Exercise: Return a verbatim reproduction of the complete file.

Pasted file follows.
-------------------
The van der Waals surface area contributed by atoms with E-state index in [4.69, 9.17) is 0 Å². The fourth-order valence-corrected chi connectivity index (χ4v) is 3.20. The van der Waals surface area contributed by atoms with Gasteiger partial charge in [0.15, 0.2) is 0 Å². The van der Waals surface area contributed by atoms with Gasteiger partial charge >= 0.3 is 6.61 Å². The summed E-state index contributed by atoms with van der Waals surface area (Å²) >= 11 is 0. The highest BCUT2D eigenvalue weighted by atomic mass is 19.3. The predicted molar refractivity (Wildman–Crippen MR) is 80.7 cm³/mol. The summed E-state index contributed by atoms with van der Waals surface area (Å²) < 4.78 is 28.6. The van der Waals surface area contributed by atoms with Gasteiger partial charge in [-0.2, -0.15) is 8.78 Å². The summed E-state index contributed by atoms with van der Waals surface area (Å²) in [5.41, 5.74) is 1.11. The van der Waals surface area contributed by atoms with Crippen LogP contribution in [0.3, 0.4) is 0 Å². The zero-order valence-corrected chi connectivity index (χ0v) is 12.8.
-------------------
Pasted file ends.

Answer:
The van der Waals surface area contributed by atoms with E-state index in [4.69, 9.17) is 0 Å². The fourth-order valence-corrected chi connectivity index (χ4v) is 3.20. The van der Waals surface area contributed by atoms with Gasteiger partial charge in [0.15, 0.2) is 0 Å². The van der Waals surface area contributed by atoms with Gasteiger partial charge >= 0.3 is 6.61 Å². The summed E-state index contributed by atoms with van der Waals surface area (Å²) >= 11 is 0. The highest BCUT2D eigenvalue weighted by atomic mass is 19.3. The predicted molar refractivity (Wildman–Crippen MR) is 80.7 cm³/mol. The summed E-state index contributed by atoms with van der Waals surface area (Å²) < 4.78 is 28.6. The van der Waals surface area contributed by atoms with Gasteiger partial charge in [-0.2, -0.15) is 8.78 Å². The summed E-state index contributed by atoms with van der Waals surface area (Å²) in [5.41, 5.74) is 1.11. The van der Waals surface area contributed by atoms with Crippen LogP contribution in [0.3, 0.4) is 0 Å². The zero-order valence-corrected chi connectivity index (χ0v) is 12.8.